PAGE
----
Garbage pickup rules are being changed so that residents can only put one bin for, with extras requiring tags.
The move comes as the City of Revelstoke sends out a request for proposals in order to contract out garbage collection, and as the Columbia Shuswap Regional District prepares to implement curbside food waste collection.
“Allowing one container would be sufficient for most households,” said councillor Gary Sulz, the chair of the city’s public works committee, during Tuesday’s council meeting.
Currently, residents are allowed to put out two 77-litre garbage cans every week, and are required to purchase tags for any extras.
A staff report, which can be read below, says the city sold 816 commercial tags last year and 277 residential.
The new rule means tags will have to be purchased for the second can or bag. Penny Page-Brittin, the city’s environment coordinator, said that while it was difficult to track, the majority of households only put out one bin.
According to a report by Page-Brittin, the amount of garbage collected by the city has been reduced by 184 tonnes since curbside recycling was implemented in 2010. “A reduction in the amount of garbage permitted on the curb may encourage people to think about what they put in the garbage and encourage more recycling and/or backyard composting,” she wrote.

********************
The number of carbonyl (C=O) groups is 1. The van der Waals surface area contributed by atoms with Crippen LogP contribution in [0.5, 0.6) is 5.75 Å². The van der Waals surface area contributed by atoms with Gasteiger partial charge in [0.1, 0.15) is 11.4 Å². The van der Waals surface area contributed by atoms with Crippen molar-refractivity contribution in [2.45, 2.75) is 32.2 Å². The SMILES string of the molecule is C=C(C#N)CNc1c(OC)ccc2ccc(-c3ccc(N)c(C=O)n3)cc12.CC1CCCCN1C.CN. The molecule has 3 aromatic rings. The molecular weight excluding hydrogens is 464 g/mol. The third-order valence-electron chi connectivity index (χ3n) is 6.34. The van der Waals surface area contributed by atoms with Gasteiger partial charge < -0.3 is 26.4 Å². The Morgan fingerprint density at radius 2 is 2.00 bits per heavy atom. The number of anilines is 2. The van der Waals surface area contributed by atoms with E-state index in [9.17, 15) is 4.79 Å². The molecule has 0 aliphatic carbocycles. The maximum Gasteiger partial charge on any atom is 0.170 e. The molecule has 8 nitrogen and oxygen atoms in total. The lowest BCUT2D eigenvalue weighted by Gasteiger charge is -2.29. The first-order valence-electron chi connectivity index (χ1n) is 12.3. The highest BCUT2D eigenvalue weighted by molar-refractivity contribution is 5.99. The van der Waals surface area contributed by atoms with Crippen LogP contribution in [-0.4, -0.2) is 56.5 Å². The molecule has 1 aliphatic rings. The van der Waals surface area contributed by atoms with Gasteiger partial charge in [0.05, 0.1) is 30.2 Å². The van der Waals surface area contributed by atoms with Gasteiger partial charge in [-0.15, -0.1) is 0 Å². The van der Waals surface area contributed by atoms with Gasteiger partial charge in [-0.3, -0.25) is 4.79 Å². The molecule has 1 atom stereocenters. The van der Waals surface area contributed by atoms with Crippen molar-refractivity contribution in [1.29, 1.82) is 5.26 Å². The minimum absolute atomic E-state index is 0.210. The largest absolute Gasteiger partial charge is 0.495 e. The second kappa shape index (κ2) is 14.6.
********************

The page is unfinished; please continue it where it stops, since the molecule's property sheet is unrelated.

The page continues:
“I think this is the way to go,” said Mayor Mark McKee. “One can is the way of the future.”
Council also voted to issue the RFP to contract out garbage collection. The RFP allows for flexibility on the part of the bidder. Proponents can opt to follow the current collection system, with one garbage can per household.
The second option is for automated collection, where garbage would be collected from containers of a pre-determined size. The successful proponent would be required to provide the containers, which could be picked up using an arm from the garbage truck.
Alternate proposals are also being welcomed. “The City welcomes alternative proposals that result in a more efficient system, reduced environmental impacts including reducing access of refuse to bears and other wildlife, provide better customer service, and /or result in lower overall system costs, such as variation in the method of collection,” the RFP states.
“I think there’s a real opportunity to see if we can provide a service for cheaper,” said coun. Aaron Orlando.